McNally: Why did you write American Veda?
Goldberg: I actually wanted to write this book 25 years ago. I could see that principles coming here from India — the philosophy of Vedanta and the practices of yoga and meditation — were transforming people’s lives. I saw it seeping into other areas of the culture in subtle ways – psychology, healthcare, the study of consciousness, even physics and the arts. I saw people affected by these teachings without even knowing it.
McNally: Like fish in water, we talk about “karma” and don’t think about where it comes from….
Goldberg: I suspect this is a much more important phenomenon than people realize. First, more people are affected by what we’ve imported and absorbed from India than is generally recognized. Second, it is affecting how people see the world in a way that I think is potentially transformative to the culture.
The spirituality that we’ve absorbed and adapted from India is a needed antidote to the foolish polarization of atheists on the one side and biblical literalists on the other. It offers a way of being spiritual that is rational, reasonable, and sensible — and matches the kind of pluralistic globalized world we live in today.
McNally: One quote that really struck me in the book: In 1952 Arnold Toynbee says —
Goldberg: — “The catholic-minded Indian religious spirit is the way of salvation for all religions in an age in which we have to learn to live as a single family if we are not to destroy ourselves.”
McNally: We’ve just come out of World War II, we’re living in the age of the bomb, and at that moment — years before any significant wave of Vedanta appears — he sees its more open and pluralistic approach fits challenges we face now in the 21st century.
Goldberg: Religious extremism running amuck. People needing to believe – for whatever pathological reasons — that their way is the only way, and they’re going to impose it on others. And here’s this ancient teaching that there are many valid ways of being spiritual in the world, including secular, including scientific.
McNally: Early in the 1990’s in his book, Reality Isn’t What It Used To Be, Walter Truett Anderson said the real clash is not between two religions or between two truths. It’s between those who can see more than one truth and those who cannot. In the past, it used to be my truth against yours. Today, whatever your one truth may be, your confrontation is with modernity — which says there are many.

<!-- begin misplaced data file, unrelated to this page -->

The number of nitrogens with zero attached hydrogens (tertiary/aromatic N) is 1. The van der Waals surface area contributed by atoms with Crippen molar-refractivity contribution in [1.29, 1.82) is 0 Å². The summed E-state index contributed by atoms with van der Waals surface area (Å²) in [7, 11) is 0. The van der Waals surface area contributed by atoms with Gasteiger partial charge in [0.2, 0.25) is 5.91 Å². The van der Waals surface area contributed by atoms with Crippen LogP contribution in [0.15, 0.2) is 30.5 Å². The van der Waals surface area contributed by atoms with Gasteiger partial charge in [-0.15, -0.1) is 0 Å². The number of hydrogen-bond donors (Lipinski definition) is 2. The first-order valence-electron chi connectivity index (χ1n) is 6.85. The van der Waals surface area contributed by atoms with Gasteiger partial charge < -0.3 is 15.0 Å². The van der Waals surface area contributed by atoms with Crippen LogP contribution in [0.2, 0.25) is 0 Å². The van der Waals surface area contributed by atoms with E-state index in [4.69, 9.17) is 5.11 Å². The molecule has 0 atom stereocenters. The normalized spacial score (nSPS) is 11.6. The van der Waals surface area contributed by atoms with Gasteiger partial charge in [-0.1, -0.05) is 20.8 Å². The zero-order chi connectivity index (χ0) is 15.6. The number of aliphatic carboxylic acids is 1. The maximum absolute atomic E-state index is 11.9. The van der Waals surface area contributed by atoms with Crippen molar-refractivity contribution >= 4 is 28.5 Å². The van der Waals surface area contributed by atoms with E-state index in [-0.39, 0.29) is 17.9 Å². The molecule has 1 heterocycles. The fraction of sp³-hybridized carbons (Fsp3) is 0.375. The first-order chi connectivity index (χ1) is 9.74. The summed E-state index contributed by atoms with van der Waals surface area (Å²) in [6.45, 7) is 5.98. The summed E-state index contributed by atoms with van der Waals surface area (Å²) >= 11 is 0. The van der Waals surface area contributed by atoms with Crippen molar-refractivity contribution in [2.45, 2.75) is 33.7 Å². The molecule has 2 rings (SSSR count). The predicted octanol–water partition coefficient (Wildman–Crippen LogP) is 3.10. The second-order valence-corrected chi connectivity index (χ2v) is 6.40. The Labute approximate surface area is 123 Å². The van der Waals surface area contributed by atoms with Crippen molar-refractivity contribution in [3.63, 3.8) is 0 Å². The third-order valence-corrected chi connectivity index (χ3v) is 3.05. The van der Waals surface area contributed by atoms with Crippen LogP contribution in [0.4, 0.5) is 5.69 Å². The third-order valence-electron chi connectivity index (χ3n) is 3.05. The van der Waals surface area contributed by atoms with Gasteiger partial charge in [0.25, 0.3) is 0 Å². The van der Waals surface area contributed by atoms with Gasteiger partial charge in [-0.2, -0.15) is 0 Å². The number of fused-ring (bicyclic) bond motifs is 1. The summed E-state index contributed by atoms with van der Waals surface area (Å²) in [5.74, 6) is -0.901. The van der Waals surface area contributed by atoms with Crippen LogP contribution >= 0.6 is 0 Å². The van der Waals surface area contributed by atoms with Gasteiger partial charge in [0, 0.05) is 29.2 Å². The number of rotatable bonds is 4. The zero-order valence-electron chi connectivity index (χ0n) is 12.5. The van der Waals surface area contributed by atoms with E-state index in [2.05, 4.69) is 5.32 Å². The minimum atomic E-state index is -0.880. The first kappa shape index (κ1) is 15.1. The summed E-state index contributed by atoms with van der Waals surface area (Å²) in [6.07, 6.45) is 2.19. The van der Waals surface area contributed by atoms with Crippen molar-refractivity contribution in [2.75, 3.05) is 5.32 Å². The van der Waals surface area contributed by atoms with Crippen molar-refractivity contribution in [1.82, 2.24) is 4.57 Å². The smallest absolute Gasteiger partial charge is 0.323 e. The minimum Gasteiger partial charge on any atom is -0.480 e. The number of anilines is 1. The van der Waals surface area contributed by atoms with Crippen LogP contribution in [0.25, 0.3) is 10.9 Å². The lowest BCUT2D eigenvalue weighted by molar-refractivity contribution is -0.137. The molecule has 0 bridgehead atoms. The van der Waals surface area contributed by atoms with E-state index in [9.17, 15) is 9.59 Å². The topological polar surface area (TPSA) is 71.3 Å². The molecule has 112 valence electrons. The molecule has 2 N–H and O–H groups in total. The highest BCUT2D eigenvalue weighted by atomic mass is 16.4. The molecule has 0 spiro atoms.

What are some other principles of Indian spirituality that have come to infuse American society?
Goldberg: The first we’ve been speaking of is “one Truth, many names.” Along those same lines is an individuated approach to enlightenment, in which the individual spiritual seeker — or the secular seeker of self-development — should and must carve out his or her own way.
You don’t just “choose your religion.” You also choose the nuances of your personal spiritual life — the practices, the approaches that serve your individual perspective, your personality, your inclinations. This is fundamental vedantic, yogic teaching.
McNally: And that’s why there are four major paths of yoga? And each will be most appropriate for a certain kind of person?
Goldberg: As outlined long ago in the Baghavad Gita: Bhakti yoga is devotional; Karma yoga is the yoga of selfless action; Jnana yoga is yoga of the intellect, of understanding and study; Raja yoga is a sort of psycho-spiritual approach that emphasizes practice, meditation and so forth. But they overlap significantly and lean in different directions at different times.
McNally: But the key lesson is…
Goldberg: It’s individual.
There is also an emphasis on individual inner experience of the sacred or the divine — as opposed to belief systems. What you believe is less important than what you experience within yourself. That is the fulcrum of Vedic spiritual teachings. Beliefs are good and important, faith is good and important, but what matters is individual spiritual development.